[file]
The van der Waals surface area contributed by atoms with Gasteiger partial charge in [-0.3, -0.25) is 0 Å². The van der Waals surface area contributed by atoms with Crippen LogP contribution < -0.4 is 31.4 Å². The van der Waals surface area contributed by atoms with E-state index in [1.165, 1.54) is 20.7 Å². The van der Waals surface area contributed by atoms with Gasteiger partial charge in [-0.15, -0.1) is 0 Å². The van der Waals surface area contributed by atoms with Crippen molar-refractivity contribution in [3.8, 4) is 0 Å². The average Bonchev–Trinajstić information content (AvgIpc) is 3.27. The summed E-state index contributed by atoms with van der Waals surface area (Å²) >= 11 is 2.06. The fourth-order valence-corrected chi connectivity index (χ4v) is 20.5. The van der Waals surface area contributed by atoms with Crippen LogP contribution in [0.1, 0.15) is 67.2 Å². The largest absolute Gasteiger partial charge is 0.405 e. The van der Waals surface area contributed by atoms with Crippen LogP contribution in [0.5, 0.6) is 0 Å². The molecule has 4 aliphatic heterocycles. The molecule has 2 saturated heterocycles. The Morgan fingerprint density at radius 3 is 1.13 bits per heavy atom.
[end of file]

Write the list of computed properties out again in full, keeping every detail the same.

The van der Waals surface area contributed by atoms with Gasteiger partial charge in [-0.3, -0.25) is 0 Å². The van der Waals surface area contributed by atoms with Crippen LogP contribution < -0.4 is 31.4 Å². The van der Waals surface area contributed by atoms with E-state index in [1.165, 1.54) is 20.7 Å². The van der Waals surface area contributed by atoms with Gasteiger partial charge in [-0.15, -0.1) is 0 Å². The van der Waals surface area contributed by atoms with Crippen molar-refractivity contribution in [3.8, 4) is 0 Å². The average Bonchev–Trinajstić information content (AvgIpc) is 3.27. The summed E-state index contributed by atoms with van der Waals surface area (Å²) >= 11 is 2.06. The fourth-order valence-corrected chi connectivity index (χ4v) is 20.5. The van der Waals surface area contributed by atoms with Crippen LogP contribution in [0.1, 0.15) is 67.2 Å². The largest absolute Gasteiger partial charge is 0.405 e. The van der Waals surface area contributed by atoms with Crippen LogP contribution in [0.5, 0.6) is 0 Å². The molecule has 4 aliphatic heterocycles. The molecule has 2 saturated heterocycles. The Morgan fingerprint density at radius 3 is 1.13 bits per heavy atom.